Twelve hurt in New York buildings collapse, blaze
NEW YORK - Agence France-Presse
Firefighters battle a fire at the site of a residential apartment building collapse and fire in New York City's East Village neighborhood, March 26, 2015. REUTERS PhotoTwelve people were hurt when two New York buildings collapsed and a blaze tore through neighboring properties Thursday in what preliminary indications suggested was a gas-related explosion.
Four were in a critical condition after the blast flung the front of commercial and residential property at 121 Second Avenue across the street in the popular East Village, the fire department said, triggering the collapse of the next-door building and a huge blaze.
The cause of the incident was under investigation but New York Mayor Bill de Blasio said the initial impact appeared to have been caused by plumbing and gas work at the site.
Witnesses several blocks away described hearing a loud bang and thick smoke could be seen high over the Manhattan skyline.
"It was crazy loud. The windows were shaking," said Philip McElroy, a 23-year-old student, who was visiting a friend two blocks away.
"There was a lot of smoke and part of the building was blown out."
The incident quickly heightened safety fears, a year after eight people were killed when a gas explosion leveled two apartment buildings in East Harlem in northern Manhattan on March 12, 2014.
"At this moment we know of 12 individuals who are injured, three of them who are in critical condition," de Blasio said, as the fire department raised the number of critically injured to four.
"Our thoughts, our prayers are with everyone of them and of course we are praying that no other individuals are found injured and that there are no fatalities."
The fire department said 123 Second Avenue collapsed entirely and 121 partially, and that two other buildings were also damaged.
Pommes Frites, a shop selling Belgian-style fries, was located at 123 Second Avenue, according to its website.
A gaping hole, where once a commercial and residential building stood, was engulfed in thick smoke and reduced to debris, showed a photograph posted on Twitter by the New York Fire Department.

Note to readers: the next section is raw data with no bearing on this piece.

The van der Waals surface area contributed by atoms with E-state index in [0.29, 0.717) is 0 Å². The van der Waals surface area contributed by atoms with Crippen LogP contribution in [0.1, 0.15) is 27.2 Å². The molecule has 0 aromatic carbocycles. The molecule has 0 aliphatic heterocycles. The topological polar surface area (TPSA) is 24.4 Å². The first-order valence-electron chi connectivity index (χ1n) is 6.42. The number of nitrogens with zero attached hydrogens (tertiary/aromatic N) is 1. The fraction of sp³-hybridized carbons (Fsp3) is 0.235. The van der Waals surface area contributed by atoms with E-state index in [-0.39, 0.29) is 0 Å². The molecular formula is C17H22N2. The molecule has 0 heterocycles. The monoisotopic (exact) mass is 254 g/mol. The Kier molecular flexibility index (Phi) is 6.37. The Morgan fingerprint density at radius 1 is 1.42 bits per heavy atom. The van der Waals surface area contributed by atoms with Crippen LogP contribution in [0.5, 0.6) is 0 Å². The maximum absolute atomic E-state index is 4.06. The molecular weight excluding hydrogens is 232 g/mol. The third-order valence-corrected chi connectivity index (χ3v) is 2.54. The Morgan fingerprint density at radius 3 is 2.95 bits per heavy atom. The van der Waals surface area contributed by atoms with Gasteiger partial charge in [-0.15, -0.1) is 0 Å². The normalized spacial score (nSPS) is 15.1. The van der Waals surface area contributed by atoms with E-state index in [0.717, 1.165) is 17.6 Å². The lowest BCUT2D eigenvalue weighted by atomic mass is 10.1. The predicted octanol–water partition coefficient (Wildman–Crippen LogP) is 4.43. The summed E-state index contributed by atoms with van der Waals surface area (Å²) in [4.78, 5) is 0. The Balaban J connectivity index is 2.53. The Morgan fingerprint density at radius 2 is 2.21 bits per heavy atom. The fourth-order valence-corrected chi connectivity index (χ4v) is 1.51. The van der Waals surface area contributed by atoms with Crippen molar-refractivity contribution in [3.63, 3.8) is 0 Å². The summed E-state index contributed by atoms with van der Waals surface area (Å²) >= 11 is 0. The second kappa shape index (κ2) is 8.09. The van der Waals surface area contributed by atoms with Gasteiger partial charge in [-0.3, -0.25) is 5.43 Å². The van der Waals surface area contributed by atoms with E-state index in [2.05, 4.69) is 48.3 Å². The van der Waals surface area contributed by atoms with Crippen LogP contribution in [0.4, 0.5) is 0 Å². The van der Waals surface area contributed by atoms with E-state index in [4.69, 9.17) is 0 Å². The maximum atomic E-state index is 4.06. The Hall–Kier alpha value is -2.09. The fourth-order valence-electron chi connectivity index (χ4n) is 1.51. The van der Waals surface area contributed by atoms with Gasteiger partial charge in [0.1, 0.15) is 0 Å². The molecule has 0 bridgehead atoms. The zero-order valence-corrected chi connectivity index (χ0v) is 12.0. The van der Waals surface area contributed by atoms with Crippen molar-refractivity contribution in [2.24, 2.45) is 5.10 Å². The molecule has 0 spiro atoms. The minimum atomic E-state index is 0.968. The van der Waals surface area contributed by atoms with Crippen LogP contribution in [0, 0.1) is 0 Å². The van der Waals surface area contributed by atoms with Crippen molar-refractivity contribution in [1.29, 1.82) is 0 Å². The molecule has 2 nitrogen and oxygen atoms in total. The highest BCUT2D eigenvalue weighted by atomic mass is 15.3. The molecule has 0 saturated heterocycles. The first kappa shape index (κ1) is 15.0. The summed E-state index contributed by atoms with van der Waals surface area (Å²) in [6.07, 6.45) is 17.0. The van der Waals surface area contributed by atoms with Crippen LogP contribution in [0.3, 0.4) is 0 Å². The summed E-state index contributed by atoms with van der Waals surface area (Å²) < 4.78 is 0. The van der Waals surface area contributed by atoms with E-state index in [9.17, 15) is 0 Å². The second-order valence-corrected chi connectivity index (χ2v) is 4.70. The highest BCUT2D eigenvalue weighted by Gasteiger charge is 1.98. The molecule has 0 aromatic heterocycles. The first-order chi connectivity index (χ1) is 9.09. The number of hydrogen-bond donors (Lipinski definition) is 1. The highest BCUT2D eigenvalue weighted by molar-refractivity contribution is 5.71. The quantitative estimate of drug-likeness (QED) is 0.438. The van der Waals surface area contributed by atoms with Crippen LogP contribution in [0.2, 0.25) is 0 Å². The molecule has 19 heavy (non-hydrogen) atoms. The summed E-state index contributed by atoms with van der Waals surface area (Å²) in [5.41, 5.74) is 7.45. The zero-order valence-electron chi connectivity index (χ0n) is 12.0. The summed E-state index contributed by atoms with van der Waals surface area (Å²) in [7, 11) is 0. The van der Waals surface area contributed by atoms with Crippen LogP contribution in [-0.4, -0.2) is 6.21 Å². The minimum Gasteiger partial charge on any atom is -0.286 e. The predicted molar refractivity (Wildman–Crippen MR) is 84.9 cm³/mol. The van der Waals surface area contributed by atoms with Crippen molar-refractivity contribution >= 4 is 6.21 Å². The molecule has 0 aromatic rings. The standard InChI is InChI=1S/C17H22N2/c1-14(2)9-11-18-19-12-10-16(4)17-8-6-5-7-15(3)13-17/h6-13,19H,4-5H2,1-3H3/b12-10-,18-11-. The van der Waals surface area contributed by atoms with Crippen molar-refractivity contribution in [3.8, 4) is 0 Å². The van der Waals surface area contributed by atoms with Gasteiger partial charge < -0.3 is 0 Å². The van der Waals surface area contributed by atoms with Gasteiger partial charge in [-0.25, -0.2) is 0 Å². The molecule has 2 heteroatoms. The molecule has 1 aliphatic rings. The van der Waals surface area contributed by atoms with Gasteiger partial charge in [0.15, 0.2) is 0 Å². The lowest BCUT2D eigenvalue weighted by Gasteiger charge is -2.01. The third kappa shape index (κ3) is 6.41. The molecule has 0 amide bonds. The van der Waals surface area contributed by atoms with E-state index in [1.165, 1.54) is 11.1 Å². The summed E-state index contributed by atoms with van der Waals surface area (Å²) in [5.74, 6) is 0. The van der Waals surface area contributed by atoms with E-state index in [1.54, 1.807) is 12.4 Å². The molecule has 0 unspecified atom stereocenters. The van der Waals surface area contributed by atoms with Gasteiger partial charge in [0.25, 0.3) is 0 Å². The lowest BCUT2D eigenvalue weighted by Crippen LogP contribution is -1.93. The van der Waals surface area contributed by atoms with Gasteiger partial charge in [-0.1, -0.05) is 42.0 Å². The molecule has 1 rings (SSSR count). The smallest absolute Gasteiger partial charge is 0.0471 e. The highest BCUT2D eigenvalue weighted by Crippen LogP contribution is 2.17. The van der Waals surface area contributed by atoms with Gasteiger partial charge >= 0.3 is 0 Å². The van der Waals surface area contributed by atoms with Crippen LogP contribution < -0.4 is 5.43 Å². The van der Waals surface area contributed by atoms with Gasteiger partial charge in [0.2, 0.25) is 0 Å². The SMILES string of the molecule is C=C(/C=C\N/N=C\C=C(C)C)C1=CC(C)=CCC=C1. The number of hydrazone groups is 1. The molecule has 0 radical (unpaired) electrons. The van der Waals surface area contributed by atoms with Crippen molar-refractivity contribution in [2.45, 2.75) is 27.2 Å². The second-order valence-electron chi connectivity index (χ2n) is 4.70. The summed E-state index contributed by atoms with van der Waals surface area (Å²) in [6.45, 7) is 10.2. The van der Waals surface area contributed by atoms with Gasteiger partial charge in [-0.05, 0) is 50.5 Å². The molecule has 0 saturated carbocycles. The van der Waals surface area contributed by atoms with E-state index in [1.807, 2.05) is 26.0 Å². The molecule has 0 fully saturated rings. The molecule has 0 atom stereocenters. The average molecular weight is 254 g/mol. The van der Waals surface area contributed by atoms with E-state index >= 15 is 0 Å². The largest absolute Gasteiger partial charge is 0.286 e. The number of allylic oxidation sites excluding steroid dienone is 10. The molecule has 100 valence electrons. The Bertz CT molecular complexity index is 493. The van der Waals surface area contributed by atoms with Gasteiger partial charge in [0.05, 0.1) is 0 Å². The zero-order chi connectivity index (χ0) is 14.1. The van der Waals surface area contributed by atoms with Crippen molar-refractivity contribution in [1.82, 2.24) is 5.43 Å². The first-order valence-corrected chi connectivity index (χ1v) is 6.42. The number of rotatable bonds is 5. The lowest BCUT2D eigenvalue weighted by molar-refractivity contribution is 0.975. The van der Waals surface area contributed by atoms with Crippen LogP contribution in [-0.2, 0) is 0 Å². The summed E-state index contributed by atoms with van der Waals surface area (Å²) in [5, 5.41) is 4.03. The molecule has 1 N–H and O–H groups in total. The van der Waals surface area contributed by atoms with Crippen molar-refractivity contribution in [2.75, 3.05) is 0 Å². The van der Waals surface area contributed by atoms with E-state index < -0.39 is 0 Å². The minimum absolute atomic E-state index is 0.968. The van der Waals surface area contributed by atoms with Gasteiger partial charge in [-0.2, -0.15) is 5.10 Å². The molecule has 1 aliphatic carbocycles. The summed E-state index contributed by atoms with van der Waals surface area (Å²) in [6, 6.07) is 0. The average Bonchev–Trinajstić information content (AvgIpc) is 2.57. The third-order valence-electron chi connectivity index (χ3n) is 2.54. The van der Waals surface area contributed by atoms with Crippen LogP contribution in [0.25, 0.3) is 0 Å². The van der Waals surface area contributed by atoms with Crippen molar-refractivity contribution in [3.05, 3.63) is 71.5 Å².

The Red Cross set up an emergency site in a school to support those made homeless, as well as neighbors and family members, de Blasio told a news conference.
More than 250 fire fighters were still battling to control a large blaze at neighboring properties.
Thick smoke filled the street and emergency workers shut down six blocks on Second Avenue, said an AFP reporter at the scene.
Fire Commissioner Daniel Nigro said staff were on the spot three minutes after the 3:17 pm emergency call.
The front of 121 Second Avenue was blown across the street and fire officers performed "extremely dangerous" searches of 123 and 121, he said.
Nigro said officers were still battling a blaze at 119 Second Avenue and said it was also in danger of possibly falling down.
"I was really scared," said 19-year-old Isaiah Barr, who was listening to music at home several blocks away when he felt a boom.
The smell of burning drifted as far as Midtown Manhattan, around 40 blocks farther north.
Authorities advised New Yorkers to stay at home and keep their windows closed to avoid the affects of smoke inhalation.
The East Village is one of the most popular areas of New York, home to a large number of students and wealthy professionals, and stuffed with boutiques, restaurants, nightclubs and cafes.
De Blasio urged people not to speculate until the investigation had been completed but reminded New York's 8.4 million residents to act quickly if they smell gas.
He said there was no indication that anyone had telephoned about a gas leak just before the explosion.
"I will take this occasion to say, as we said many times after the East Harlem tragedy, any time you smell gas you need to call 911 or call (energy company) Con Edison immediately," he said.
Of those critically injured, two have burns to their airways and a third person fell unconscious after the blast, officials said.